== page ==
The most recent report from the United Nations Intergovernmental Panel on Climate Change highlights the narrow 12-year window we have to mitigate the worst effects of climate change. Because of its potency as a greenhouse gas, regulating methane emissions is one of the most promising ways to make dramatic short-term changes to the atmosphere that could be the difference between manageable climate impacts and disastrous ones.

We are proud to have a governor that is taking such decisive action, and we are proud to be part of the diverse coalition keeping climate change in the forefront of the state’s legislative agenda. Over the past couple of years, Climate Advocates/Voces Unidas, known as CAVU, has worked hard to inform a wide audience about the the impacts of methane emissions to New Mexico. Our Unearthed film series continues to bring together a wide range of stakeholders to discuss the opportunities and challenges presented by oil and gas development in our state. By creating dialogue, we can work toward common sense solutions that protect our environment and move our economy forward. It is encouraging to see this work translate into policy.

On behalf of CAVU and the many organizations working to make New Mexico a leader in climate policy, we want to thank the governor for taking the lead with this executive order. As she said herself, “It’s up to us” to face this problem head on.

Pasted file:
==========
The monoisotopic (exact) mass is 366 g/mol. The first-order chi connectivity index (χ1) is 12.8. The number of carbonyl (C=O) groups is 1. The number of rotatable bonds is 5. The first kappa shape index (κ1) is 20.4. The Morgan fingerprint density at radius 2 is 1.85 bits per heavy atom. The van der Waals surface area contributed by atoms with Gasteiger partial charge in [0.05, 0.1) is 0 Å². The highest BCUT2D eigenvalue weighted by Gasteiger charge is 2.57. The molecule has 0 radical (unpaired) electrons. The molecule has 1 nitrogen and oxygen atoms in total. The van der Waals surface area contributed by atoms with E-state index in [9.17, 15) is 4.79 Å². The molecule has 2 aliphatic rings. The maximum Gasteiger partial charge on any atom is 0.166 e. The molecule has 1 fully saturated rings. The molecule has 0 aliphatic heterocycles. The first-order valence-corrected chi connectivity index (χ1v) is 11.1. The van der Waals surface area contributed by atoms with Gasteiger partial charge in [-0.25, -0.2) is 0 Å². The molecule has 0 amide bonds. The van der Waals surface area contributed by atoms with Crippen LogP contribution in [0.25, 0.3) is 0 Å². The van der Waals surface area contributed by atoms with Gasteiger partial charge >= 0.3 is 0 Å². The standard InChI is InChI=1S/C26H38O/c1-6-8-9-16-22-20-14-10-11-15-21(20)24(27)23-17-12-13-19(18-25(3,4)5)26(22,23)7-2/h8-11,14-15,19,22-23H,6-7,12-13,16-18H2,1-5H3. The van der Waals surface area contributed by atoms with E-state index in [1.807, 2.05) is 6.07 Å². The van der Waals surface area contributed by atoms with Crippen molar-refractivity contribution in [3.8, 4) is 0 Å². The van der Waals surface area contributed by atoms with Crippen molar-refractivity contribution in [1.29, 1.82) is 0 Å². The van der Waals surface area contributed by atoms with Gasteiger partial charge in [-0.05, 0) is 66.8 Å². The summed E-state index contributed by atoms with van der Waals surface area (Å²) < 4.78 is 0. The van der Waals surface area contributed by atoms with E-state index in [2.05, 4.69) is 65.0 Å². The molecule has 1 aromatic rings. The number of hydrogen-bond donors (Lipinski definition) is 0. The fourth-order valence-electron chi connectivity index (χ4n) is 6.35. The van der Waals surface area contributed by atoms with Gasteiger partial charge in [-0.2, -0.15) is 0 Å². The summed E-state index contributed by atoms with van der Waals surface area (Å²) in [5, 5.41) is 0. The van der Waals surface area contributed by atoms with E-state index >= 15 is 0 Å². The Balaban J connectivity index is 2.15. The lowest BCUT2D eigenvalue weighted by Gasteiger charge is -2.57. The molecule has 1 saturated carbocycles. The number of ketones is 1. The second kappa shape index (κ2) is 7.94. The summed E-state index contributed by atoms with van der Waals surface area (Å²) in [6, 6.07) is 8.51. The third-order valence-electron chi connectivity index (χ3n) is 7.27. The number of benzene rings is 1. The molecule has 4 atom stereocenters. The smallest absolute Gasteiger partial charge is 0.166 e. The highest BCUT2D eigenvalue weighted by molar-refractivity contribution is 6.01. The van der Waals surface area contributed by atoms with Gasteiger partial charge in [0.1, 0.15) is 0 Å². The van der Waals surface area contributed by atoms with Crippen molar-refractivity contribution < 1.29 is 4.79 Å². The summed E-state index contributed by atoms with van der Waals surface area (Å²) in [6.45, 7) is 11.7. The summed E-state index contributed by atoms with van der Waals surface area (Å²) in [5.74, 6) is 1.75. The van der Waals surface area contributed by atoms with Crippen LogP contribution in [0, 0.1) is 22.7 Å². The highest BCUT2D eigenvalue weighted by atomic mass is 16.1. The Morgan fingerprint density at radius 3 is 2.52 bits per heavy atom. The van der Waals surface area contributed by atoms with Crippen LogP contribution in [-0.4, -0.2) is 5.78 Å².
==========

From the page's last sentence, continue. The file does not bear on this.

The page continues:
Twelve years will pass in the blink of an eye. For the sake of our children, we look forward to finding solutions to the most pressing issue of our time.

Jordan Vaughan Smith and David Smith are the founders of Climate Advocates/Voces Unidas. They live in Santa Fe.

Trapping bill highlights state’s urban-rural divide

  • Updated 
http://www.santafenewmexican.com/news/legislature/trapping-bill-highlights-state-s-urban-rural-divide/article_98de3134-0ae0-51f4-9958-9a8cd3f54676.html

Mary Katherine Ray has seen traps up close.

One caught the leg of her dog Greta while they were hiking.

“I will never forget the sound of Greta’s screaming,” Ray told a New Mexico legislative committee on Thursday.

It was a story lawmakers heard over and over again — a story of beautiful days outdoors turned bloody by traps lurking in the brush.

Animal welfare advocates and others are renewing a yearslong effort to ban trapping on New Mexico public lands. And with House Bill 366, lawmakers are reigniting a visceral debate over the humane treatment of animals and deep-rooted traditions.

Critics argue that banning trapping on public land would not stop the sort of illegal trapping that usually spurs outrage.

Trappers legally are supposed to get a license from the state, mark their traps with an identifying number and abide by rules about where they can place their traps.

Banning the practice, ranchers say, would only deprive them of a method that is key to defending their cattle from predators such as coyotes.

“This bill is government overreach and hinders cattle growers from protecting their livestock,” said Randell Major, president of the New Mexico Cattlegrowers Association.